It’s been a year and some since the last issue of Black Flag was out and about. This issue made it just in time for last year’s Anarchist Book Fair and it has certainly been worth the wait. It’s sporting an attractive new layout thanks to Rob from Freedom Press and, with a new collective, things are looking up.
So what can we expect from this edition? Well there is the usual in depth analysis and comment of subjects both contemporary and historical. This particular issue has a good look at some Anarchists from the near and distant past. Thought provoking articles about revolutions and of course a present day cover story from an anarchist view point.
French President Nicolas Sarkozy’s (Sarko, as he is popularly known) electoral threats against workers made interesting reading. It remains to be seen whether Sarko can “do a Thatcher.” This is very useful material for those interested in French politics.
The historical article ‘A failed revolution?’ is one I enjoyed the most. It succinctly sums up the events leading to, during and after the French popular front of 1936-38. It’s detailed in its portrayal of various factors leading up to what could have been a ‘dual power’ situation. Of particular interest to readers of Organise! is the role played by Anarchists in the factory occupations and strikes. Their success and failure can be summed up in the quote:
The Anarchists were able to set up factory committees running independently of the state, however these committees were dropped for fear that the organisation would become ‘diverted into workplace affairs’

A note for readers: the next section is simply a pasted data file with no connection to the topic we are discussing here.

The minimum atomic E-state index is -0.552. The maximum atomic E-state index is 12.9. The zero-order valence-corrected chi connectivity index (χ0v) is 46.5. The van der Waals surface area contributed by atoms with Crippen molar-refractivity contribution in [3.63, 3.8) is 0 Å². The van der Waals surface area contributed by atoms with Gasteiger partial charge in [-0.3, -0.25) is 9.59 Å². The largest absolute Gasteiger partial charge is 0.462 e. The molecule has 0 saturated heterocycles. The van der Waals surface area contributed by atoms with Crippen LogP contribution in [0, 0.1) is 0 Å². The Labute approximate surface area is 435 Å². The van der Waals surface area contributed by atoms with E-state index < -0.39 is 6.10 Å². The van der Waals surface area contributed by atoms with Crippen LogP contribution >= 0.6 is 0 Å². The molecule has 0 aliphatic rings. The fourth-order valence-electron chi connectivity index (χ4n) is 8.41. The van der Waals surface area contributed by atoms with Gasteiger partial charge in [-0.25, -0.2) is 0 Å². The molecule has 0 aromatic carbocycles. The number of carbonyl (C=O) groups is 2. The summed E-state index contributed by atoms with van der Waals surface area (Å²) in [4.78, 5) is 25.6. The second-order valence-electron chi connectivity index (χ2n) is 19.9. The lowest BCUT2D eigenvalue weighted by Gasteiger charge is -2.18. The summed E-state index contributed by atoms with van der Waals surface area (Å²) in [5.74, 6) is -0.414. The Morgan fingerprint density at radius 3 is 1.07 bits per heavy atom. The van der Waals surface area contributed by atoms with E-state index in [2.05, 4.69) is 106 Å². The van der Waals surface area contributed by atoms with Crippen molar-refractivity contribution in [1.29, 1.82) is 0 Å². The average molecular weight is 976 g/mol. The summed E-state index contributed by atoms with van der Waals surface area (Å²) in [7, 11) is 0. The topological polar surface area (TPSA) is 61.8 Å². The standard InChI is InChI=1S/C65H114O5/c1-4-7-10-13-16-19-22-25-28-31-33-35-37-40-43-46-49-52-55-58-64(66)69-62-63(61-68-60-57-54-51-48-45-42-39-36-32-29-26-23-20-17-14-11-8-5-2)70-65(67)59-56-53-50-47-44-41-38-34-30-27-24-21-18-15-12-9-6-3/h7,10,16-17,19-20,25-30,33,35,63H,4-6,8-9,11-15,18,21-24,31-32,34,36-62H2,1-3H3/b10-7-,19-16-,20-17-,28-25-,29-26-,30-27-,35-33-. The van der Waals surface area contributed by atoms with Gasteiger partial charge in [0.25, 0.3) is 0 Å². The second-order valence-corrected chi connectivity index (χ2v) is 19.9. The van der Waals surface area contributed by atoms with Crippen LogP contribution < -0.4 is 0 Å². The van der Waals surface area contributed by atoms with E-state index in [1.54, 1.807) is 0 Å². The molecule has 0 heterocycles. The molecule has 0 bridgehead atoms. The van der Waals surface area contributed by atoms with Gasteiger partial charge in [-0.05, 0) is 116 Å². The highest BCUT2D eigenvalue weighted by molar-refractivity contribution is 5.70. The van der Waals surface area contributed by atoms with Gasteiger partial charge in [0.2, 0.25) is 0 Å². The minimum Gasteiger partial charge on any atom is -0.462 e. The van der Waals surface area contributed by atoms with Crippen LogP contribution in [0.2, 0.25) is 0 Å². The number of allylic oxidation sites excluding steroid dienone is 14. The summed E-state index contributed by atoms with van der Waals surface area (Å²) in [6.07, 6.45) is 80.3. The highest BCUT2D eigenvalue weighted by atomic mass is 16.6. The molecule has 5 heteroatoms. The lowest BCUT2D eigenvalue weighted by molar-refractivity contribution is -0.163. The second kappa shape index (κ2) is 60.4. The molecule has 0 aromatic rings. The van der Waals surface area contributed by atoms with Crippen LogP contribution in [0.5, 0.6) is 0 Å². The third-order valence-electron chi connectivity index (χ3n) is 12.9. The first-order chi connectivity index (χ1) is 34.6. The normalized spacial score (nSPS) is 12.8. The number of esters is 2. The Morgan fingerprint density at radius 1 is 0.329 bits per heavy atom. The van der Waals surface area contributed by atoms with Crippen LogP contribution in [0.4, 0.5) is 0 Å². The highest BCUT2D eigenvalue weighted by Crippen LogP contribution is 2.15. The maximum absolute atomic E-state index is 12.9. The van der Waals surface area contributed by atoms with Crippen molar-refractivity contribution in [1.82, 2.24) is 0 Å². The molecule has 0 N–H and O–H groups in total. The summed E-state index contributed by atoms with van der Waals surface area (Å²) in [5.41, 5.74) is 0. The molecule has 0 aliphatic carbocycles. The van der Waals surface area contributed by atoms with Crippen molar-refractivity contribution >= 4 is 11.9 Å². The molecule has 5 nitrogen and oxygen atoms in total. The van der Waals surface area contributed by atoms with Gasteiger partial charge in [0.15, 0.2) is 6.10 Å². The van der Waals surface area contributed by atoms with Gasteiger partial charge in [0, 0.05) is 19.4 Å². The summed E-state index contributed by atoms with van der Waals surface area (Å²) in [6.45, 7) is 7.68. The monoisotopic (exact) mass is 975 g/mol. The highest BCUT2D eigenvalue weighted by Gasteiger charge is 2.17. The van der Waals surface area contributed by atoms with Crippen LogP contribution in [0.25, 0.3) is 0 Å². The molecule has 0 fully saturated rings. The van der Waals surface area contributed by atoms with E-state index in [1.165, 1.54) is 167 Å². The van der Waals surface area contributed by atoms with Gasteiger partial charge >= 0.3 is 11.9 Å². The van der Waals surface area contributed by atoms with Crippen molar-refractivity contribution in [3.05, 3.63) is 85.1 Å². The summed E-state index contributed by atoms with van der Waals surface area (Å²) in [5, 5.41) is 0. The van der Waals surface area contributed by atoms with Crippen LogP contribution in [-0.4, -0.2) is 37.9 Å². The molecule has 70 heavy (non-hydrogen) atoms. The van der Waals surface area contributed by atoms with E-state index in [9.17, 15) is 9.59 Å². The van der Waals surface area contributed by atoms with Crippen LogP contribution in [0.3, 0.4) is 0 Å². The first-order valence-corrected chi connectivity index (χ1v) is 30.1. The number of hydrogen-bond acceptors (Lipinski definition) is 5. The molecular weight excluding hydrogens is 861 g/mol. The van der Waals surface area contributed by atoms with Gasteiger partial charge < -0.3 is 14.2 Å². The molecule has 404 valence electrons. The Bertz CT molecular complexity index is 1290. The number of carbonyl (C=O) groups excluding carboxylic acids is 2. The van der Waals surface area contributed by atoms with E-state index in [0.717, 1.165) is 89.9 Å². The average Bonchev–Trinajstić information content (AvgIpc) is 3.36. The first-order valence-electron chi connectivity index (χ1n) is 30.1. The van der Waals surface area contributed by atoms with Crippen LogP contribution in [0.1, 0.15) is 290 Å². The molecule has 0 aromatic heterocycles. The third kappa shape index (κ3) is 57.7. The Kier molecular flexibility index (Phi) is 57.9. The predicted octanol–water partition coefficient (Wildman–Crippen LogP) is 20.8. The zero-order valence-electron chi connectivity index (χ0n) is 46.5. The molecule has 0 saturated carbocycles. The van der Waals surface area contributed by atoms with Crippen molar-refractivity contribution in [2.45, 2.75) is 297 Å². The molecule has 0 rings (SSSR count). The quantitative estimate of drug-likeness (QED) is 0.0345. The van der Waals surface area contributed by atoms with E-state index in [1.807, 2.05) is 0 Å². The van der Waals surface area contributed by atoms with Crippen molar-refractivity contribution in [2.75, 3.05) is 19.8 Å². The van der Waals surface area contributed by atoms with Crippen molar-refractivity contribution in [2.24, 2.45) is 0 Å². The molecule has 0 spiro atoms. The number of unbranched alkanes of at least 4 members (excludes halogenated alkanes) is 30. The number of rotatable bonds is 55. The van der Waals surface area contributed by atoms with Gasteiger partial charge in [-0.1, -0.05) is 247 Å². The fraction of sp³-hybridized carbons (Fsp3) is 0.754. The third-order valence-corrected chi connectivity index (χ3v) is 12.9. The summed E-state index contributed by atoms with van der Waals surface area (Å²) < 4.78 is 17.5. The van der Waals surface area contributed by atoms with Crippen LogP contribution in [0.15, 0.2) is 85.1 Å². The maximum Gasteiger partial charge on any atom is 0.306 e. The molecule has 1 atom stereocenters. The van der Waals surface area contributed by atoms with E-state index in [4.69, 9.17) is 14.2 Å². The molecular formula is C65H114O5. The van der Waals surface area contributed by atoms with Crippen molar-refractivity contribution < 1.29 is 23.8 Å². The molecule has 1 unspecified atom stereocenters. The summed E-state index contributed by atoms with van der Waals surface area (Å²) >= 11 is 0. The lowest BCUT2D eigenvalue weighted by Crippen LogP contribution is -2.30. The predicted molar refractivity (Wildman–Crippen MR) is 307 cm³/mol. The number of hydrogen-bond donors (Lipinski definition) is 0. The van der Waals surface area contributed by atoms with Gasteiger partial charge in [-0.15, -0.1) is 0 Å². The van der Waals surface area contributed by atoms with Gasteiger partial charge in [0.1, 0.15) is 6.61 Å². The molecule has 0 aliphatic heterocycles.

The year 2006 marked the passing away of American Libertarian Socialist Murray Bookchin. The one time Communist Party member, Trotskyist and Anarchist’s legacy is given fair coverage. Alongside his obituary is his eloquent critique of the Communist Manifesto.
“More dangerous than a thousand rioters” is what the Chicago Police department described Lucy Parsons as. This review of her writings and speeches succeeds in showing her phenomenal organisational skills.
As mentioned previously, this issue is packed with past Anarchists. No history is with out a look at Solidarity’s Chris Pallis (1926-2005), a.k.a Maurice Brinton. Again as with Bookchin, there is publication of his insightful and comical take on sects. Readers familiar with the recent Scientology demos will take to his style instantly.
Self-taught academic Abel Paz’s book Durruti in the Spanish Revolution is skillfully covered, which the life and times of Durruti portrayed over six engrossing pages – a must read.
The final obituary in this issue is that of John Taylor Caldwell (1911-2007). Self-educated, the Glaswegian’s stamina and contribution to British Anarchism is invaluable.
Last but not least is the first of a two part analysis of how the Russian revolution lost its way. As a former Trot, reading through this at times felt like a bad trip! Centralisation certainly empowers the few, not the many.
The reviewed issue was no. 226 and no. 227 is expected in May. It is £3 per issue and copies can be obtain by writing to,
Email: black_flag [at] lycos.co.uk